One of the constant complaints about all-star games at all levels is the lack of cohesive play. According to former UVa women’s basketball assistant Tim Taylor, that can have a negative impact for the players involved.
The Central Virginia Showcase, run by Taylor, Culpeper coach James Thompson and Eastern View’s Patrick Thornhill, is looking to reverse that trend.
“A lot of these all-star games they show up and don’t know each other, if these colleges come to see them and the product is bad, it’s going to hurt the kids,” Taylor said. “We’ve had at least six practices where we’ve had 12 of the 20-some kids. Last night we had 18 of them.”
The Showcase, with a $5 ticket price, is scheduled for Saturday night at Orange County, with the program starting at 6 p.m. with a 3-point shootout, a dunk contest and then the game around 7:30 p.m. Among those competing are Albemarle’s Myles Ward and Chris Cox, STAB’s Dalton Taylor and Mesiah Woods, Madison’s Gaines Swink and Elijah Lewis, Tandem’s Jalen Anderson, Fork Union’s Antonio Pua’auli-Pelham and Woodberry Forest’s DeQuece Carter.
Taylor, who was also the head coach at Orange County and then Madison County, is one of the few people who has seen a lot of these players, the ones from around Charlottesville at least, play together. A pack of them played for Taylor on a travel squad starting back in seventh grade.
But the Central Virginia Senior Showcase is putting together more than those players together. It’s pulling players from Stafford, Prince William County and Culpeper Counties together with players from Central Virginia schools to create a final chance for a group of seniors to suit up before they head to college as players or students.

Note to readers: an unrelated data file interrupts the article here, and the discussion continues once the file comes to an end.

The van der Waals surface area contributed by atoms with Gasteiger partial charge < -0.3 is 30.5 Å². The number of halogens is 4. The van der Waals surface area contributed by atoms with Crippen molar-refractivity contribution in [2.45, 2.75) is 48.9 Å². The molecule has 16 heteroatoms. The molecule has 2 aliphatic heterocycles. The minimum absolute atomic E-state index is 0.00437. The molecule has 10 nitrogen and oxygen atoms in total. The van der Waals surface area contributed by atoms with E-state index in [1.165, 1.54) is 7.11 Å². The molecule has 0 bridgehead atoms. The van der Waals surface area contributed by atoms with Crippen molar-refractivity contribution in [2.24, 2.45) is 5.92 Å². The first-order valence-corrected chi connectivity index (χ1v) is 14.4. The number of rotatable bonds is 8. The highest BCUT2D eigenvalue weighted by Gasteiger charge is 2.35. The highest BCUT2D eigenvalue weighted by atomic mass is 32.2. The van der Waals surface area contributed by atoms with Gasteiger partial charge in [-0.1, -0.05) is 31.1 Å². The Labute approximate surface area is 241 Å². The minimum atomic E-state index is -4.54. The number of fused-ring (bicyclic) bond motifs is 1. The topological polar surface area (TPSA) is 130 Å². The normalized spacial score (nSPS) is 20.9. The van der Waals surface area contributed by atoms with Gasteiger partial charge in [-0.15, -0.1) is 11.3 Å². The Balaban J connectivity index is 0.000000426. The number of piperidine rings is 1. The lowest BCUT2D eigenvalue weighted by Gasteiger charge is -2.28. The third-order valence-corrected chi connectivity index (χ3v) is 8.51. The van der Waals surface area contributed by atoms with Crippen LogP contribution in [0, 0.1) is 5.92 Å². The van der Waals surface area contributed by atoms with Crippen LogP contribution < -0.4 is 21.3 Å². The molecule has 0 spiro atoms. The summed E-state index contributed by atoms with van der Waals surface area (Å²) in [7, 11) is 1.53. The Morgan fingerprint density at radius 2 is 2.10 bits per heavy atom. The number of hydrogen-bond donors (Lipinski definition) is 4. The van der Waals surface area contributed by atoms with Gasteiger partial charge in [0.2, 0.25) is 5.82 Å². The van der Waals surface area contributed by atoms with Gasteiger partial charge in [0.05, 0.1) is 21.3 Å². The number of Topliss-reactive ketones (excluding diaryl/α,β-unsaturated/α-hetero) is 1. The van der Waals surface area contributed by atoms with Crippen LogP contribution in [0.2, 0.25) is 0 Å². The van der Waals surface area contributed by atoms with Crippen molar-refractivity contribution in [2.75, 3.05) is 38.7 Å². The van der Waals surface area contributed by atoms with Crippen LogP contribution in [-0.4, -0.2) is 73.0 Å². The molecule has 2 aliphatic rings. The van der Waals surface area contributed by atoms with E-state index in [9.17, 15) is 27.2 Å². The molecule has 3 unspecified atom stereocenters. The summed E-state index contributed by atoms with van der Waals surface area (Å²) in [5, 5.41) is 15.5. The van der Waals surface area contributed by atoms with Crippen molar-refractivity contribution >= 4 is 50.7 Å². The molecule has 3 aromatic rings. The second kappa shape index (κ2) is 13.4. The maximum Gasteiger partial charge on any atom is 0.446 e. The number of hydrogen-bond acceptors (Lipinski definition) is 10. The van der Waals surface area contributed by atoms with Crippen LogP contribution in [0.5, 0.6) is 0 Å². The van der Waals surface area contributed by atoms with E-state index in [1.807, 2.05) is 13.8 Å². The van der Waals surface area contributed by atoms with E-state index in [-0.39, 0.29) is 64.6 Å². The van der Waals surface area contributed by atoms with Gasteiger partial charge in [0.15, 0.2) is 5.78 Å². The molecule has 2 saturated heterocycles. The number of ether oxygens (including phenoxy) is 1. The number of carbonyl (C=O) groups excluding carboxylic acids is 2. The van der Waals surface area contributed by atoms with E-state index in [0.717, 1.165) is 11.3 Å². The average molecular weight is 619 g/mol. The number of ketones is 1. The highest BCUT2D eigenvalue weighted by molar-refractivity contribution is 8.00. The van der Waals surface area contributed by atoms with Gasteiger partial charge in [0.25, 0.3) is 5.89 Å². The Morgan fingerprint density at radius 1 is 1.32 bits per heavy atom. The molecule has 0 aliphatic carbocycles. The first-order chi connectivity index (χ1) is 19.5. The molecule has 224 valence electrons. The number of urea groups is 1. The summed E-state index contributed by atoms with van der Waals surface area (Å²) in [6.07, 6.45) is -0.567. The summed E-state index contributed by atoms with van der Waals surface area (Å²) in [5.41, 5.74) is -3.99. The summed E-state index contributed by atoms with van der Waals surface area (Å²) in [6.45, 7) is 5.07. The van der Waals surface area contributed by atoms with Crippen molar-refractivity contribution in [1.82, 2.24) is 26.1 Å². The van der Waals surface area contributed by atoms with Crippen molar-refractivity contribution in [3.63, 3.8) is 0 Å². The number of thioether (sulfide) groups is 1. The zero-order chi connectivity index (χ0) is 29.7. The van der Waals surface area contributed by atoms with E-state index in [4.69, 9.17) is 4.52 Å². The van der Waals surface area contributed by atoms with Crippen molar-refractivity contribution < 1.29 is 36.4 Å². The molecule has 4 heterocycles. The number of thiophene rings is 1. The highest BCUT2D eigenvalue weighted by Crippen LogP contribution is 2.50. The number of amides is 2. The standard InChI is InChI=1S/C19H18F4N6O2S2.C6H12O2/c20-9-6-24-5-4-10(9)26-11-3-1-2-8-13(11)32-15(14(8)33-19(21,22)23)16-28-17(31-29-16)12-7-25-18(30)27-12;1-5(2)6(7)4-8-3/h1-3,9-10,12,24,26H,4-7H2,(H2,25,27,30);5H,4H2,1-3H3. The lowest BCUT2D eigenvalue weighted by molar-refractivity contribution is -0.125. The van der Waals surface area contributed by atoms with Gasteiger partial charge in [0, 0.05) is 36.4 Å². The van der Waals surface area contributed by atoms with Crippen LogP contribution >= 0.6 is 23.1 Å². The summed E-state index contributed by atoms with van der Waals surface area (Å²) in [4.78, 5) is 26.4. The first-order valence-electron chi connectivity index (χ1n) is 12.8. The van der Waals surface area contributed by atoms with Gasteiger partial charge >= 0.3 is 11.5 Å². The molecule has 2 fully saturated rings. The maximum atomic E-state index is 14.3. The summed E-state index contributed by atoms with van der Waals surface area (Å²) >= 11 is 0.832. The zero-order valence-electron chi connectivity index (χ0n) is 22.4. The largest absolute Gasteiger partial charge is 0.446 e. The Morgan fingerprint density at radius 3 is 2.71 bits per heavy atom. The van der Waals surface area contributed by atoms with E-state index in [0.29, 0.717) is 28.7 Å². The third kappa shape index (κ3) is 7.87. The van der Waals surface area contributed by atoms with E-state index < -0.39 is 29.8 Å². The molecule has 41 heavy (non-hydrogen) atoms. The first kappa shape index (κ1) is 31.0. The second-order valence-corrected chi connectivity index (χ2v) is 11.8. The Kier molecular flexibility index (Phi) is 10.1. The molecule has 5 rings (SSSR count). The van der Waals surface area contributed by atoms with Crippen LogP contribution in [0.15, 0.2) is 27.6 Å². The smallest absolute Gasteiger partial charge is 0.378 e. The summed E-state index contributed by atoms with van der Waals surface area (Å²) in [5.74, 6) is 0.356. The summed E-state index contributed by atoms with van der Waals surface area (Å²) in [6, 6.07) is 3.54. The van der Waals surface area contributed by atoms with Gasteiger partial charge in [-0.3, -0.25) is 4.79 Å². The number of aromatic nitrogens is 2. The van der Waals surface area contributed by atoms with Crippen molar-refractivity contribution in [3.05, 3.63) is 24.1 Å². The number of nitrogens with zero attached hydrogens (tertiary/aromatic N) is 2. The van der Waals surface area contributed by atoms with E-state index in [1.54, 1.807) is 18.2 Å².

“These practices have brought kids together that didn’t know each other and they’re talking to each other,” Taylor said. “We want them to play together, understand what each other’s strengths are.”
That’ll help them play well in front of college coaches that have already been viewing practices. Taylor, Thompson and Thornhill have reached out to 250 schools ranging from Division I to Junior Colleges to Prep schools inviting them to come to the event. They’ve been preparing the players for that possibility too.
“We’ve helped them learn what coaches are looking for — eye contact, how you react to a mistake — it’s not just putting the ball in the basket,” Taylor said.
That’s the ultimate trajectory for the event. Play quality basketball with an aim toward getting as many regional players an opportunity to play in front of college coaches and hopefully get a chance at the next level. If things go as planned, the group wants to add a women’s game next year, likely with a similar approach to create a quality environment and multiple chances for players to be seen.
“The goal is to give kids an opportunity to reach a goal or find the right school if they have not already decided where they will play,” Taylor said. “This should be a great event and we hope Central Virginia Basketball fans will embrace and support it.”